Five dead after mass shooting in small California town

By Hector Cordon
15 November 2017

Four people were killed and another ten were injured in a mass shooting Tuesday in the small town of Red Bluff in Northern California.

The attacker, whose identity has still not been released by police as of Tuesday evening, was reported to have armed himself with a semi-automatic rifle and two handguns. He also reportedly wore a tactical vest filled with extra gun clips.

Apparently picking out victims at random, the gunman travelled from his home, where neighbors reported a domestic violence incident had occurred earlier, to several locations, including an elementary school, where two children were injured. None of the children were killed.

The first report of a shooter was made to police shortly before 8 a.m. and the suspect was confronted by police approximately 45 minutes later.

The gunman rammed a gate at the Rancho Tehama Elementary School with his vehicle and began to shoot up the school which had been placed on lockdown shortly after administrators received reports of a shooter in the area. Unable to gain access to any of the locked classrooms the gunman fired through the schools’ windows and walls of the building for nearly 30 minutes as more than 100 students, teachers, staff and parents hunkered down.

The rampage ended when police shot and killed the gunman as he attempted to flee.

A resident interviewed by local media, Brian Flint, identified the shooter as his neighbor, who he named only as Kevin, and reported that he had killed his roommate and stolen his truck before going on the rampage at the school.

Flint told media that his neighbor was “crazy” and had been recently shooting off hundreds of rounds at his home. “The crazy thing is, is that the neighbor has been shooting a lot of bullets lately, hundreds of rounds, large magazines. And, you know, we just, we made it aware that this guy was crazy and he’s been threatening us,” he said.

The responses of Republican Vice President Mike Pence and Democratic California Governor Brown to the latest mass killing, in the context of recent shootings in Texas and Nevada, were banal and perfunctory.

Praising the “courageous” law enforcement officers, Pence later tweeted “We pray for comfort & healing for all impacted.” Brown released a brief statement: “Anne and I are saddened to hear about today’s violence in Tehama County, which shockingly involved schoolchildren. We offer our condolences to the families who lost loved ones and unite with all Californians in grief.”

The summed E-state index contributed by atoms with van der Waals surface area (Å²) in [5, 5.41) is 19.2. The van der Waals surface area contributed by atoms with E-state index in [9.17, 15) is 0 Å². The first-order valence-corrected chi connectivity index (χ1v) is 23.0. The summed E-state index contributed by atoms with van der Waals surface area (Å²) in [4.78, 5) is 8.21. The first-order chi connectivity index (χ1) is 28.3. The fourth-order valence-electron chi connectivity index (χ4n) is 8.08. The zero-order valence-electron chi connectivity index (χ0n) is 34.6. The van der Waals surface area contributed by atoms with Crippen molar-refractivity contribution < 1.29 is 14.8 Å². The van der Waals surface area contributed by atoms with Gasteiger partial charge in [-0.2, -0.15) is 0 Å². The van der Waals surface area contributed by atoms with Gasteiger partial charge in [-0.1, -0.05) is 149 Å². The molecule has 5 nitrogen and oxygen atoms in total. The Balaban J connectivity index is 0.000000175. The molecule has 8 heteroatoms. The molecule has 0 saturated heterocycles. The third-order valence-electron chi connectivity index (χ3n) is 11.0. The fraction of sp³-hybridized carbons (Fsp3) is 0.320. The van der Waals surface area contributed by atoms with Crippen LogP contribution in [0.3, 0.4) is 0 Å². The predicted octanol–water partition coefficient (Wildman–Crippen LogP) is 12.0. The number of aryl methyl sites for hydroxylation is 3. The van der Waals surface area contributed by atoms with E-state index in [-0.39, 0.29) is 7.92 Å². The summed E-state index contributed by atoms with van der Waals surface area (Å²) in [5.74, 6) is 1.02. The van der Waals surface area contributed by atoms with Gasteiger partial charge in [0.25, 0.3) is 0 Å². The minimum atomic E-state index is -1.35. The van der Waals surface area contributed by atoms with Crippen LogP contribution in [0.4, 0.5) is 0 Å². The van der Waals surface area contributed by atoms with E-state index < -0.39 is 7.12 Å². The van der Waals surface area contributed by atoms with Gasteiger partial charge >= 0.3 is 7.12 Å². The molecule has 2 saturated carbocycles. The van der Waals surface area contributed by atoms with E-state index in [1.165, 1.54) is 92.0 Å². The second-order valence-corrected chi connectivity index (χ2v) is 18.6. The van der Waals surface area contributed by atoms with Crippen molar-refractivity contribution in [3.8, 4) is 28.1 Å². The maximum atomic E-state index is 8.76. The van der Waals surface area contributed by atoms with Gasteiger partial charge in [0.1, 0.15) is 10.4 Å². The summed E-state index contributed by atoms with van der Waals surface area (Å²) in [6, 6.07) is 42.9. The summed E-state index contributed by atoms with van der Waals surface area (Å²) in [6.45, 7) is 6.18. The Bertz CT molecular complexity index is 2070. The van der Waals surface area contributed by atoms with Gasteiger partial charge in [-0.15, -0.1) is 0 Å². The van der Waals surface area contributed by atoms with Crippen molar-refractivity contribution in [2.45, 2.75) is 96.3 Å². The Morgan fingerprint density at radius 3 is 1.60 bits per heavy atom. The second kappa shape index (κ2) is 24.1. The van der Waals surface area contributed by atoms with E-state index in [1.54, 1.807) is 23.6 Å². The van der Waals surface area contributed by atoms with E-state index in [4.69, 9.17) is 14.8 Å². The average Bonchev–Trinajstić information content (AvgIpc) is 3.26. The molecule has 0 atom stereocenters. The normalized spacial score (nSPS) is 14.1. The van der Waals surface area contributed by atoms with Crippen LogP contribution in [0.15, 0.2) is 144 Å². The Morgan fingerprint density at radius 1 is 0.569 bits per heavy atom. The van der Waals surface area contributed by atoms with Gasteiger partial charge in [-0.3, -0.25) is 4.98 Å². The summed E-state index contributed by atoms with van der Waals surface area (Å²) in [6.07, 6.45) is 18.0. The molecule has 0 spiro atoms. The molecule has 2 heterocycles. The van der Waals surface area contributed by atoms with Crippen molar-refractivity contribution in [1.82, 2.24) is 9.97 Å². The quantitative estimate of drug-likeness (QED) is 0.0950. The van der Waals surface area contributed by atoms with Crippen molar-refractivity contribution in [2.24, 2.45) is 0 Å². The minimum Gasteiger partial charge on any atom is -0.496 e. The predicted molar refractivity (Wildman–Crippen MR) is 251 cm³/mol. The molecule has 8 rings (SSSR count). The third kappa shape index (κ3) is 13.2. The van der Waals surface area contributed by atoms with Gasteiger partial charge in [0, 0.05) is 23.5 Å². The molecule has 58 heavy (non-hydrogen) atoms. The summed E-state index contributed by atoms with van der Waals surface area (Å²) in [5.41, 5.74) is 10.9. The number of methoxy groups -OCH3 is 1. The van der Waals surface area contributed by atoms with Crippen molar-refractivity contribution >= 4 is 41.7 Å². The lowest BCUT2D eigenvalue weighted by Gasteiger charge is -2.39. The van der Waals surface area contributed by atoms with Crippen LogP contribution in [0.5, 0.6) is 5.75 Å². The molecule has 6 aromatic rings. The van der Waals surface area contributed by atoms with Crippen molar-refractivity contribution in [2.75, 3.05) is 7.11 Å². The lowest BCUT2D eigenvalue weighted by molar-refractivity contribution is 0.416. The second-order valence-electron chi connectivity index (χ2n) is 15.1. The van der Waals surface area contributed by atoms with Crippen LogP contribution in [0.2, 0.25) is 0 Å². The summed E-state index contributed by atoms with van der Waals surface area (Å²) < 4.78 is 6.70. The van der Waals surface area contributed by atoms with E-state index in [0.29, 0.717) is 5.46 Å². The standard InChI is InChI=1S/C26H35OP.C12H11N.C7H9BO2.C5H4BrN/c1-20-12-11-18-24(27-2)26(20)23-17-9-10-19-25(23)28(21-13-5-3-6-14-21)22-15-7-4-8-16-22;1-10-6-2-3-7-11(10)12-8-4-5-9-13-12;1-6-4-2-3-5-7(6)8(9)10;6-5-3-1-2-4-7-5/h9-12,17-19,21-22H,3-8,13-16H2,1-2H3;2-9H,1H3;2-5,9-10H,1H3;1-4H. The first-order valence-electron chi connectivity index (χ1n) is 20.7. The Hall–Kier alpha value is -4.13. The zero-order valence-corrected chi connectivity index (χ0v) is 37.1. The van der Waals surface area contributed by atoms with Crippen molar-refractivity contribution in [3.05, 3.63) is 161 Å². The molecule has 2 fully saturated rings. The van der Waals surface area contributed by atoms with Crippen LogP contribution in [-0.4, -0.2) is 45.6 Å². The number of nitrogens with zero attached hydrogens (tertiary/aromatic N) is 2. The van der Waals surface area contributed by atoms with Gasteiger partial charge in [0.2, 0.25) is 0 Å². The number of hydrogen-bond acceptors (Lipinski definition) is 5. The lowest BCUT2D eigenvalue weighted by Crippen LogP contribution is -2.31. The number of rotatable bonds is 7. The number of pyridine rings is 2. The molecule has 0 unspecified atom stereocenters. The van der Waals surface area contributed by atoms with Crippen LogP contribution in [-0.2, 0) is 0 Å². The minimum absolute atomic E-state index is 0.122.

Since the Sutherland, Texas church shooting less than two weeks ago, in which 27 were killed, there have been 12 mass shootings, including Red Bluff, with 21 more killed and 45 wounded, according to mass shootingtracker.org. Over 2,100 people have been killed or wounded in mass shootings so far in 2017. This does not include the more than 1,000 killed by police.

The town of Red Bluff, with a population of slightly more than 14,000, is located 125 miles north of Sacramento. Nearly a quarter of the population lives in poverty. In 2015 the median income was $31,239 or less than that of half of the state as a whole.

Huge numbers of people in the US live a precarious existence, challenged daily by debt, low-wage jobs, health-care and pension concerns, and subject to the hostile disinterest of official society. What are the social implications of the recent report that three of the world’s richest individuals—billionaires Jeff Bezos, Bill Gates and Warren Buffett—collectively own as much wealth as the lower half of the United States population, approximately 160 million people?

Democrats and Republicans have both presided over a vast redistribution of wealth to the top 1 and 0.1 percent. Trump, with tactical differences from the Democratic Party, has undertaken to enact a massive tax cut that will siphon trillions in social wealth to the coffers of the corporations and financial industry.

Twenty-five years of war has also left its imprint. The increasing influence of the military in American society has culminated in the militarization of the police in the streets and the ascension of generals—General John Kelly, Chief of Staff and James “Mad Dog” Mattis, Secretary of Defense—into the White House.

Any effort at a serious accounting of the epidemic of mass killings in the United States would immediately come up against this social reality: the unprecedented growth of social inequality and a political system in which workers, youth and the poor have no voice.

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